|Country||Electricity Tariff||Country||Electricity Tariff|
|United States||$ 0.154/kWh||India||Rs 6/kWh|
|United Kingdom||£ 0.27/kWh||Germany||€ 0.44/kWh|
|Canada||C$ 0.30/kWh||Philippines||₱ 9.70/kWh|
|Australia||A$ 0.32/kWh||South Africa||R 2.558/kWh|
You can also check out the following resources to know your electricity tariff:
Calculate Electric Wall Heater Power Consumption:
With these two pieces of information in hand, you are ready to find the power consumption of your electric wall heater.
Let me show you an example,
I have selected a 2000 Watts electric wall heater listed on home depot.
Let’s assume we will use this electric wall heater for 4 hours every day for the entire month.
Hence, we will calculate the daily, monthly, and annual power consumption of this 2000 watts wall heater.
With the knowledge of your electric wall heater wattage and your electricity tariff, just use this simple formula to calculate power consumption.
Power consumption of an appliance = Wattage of the appliance X operational hours
Cost to run an appliance = Power consumption of the appliance X electricity tariff
(Operational hours is basically the number of hours you are using your electric wall heater)
Now let’s calculate,
How Much Power Does A electric Wall Consume:
In our case, wattage is 2000 watts and operational hours are 4 hours in a day, 120 hours in a month, and 1,460 hours in a year.
Hence by using the above formula.
- Daily power consumption of a 2000 watts electric wall heater (4 hours) = 2000 watts X 4 hours = 8 kWh
- Similarly, the Monthly power consumption of a 2000 watts electric wall heater (4 hours/day @ 30 days) = 2000 watts X 120 = 240 kWh
- And the annual power consumption of 2000 watts electric wall heater (4 hours/day @ 365 days) = 2000 watts X 1460 = 2,920 kWh
Now that we know the power consumption just multiply it by your electricity tariff and you will get how much it will cost you to run your wall heater.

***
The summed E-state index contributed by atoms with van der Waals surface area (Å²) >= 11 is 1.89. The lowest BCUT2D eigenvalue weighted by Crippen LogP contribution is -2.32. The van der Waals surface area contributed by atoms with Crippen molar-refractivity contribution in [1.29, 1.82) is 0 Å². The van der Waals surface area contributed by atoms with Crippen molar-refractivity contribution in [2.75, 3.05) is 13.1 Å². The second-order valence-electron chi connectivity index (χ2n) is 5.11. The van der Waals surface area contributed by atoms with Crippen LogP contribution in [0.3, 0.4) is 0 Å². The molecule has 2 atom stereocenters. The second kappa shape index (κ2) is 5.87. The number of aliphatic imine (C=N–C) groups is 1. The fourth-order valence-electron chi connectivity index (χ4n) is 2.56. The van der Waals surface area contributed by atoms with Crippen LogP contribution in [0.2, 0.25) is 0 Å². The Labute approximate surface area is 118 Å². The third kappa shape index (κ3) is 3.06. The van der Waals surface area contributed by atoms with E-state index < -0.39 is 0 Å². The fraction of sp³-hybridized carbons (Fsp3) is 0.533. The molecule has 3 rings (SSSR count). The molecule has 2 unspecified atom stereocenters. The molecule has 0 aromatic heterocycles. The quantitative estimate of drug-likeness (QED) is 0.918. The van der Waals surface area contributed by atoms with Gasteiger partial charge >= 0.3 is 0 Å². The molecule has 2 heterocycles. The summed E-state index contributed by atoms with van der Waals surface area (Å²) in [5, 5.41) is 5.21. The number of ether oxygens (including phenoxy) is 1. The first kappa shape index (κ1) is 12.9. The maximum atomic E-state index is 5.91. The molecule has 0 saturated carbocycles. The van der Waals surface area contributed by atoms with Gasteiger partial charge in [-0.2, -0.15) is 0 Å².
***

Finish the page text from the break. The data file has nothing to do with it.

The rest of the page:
let’s calculate how much it will cost to run this 2000 watts electric wall heater for 4 hours every day for an entire month in USA, UK, and Canada.
- In the US, the avg. electricity tariff is around 16.20 cents per kWh, hence it will cost around $ 38.88 (240 kWh X 16.20 cents) to run this 2000 watts electric wall heater for 4 hours every day for an entire month in the US.
- In the UK, the avg. electricity tariff is around 36 pence per kWh, hence it will cost around £ 86.40 (240 kWh X 36p/kWh) to run this 2000 watts electric wall heater for 4 hours every day for an entire month in the UK.
- In Canada, the avg. electricity tariff is around C$ 0.156 per kWh, hence it will cost around C$ 37.44 (240 kWh X C$ 0.156/kWh) to run this 2000 watts electric wall heater for 4 hours every day for an entire month in Canada.
How Much Does it Cost To Run An Electric Wall Heater:
For your reference, I have calculated the cost to run this 2000 watts electric wall heater for 4 hours daily throughout the entire month in the US, the UK, and Canada.
|Country (Tariff)||Daily Power Consumption of an Electric Wall Heater||Monthly Power Consumption of an Electric Wall heater||Annual Power Consumption of an Electric Wall heater|
|USA (16.20 c/kWh)||8 kWh, $ 1.30||240 kWh, $ 38.88||2,920 kWh, $ 473|
|UK (36p/kWh)||8 kWh, £ 2.88||240 kWh, £ 86.40||2,920 kWh, £ 1051|
|Canada (C$ 0.156/kWh)||8 kWh, C$ 1.25||240 kWh, C$ 37.44||2,920 kWh, C$ 455|
If your country is not on the table, then just note down the power consumption and multiply your electricity tariff to get the running cost.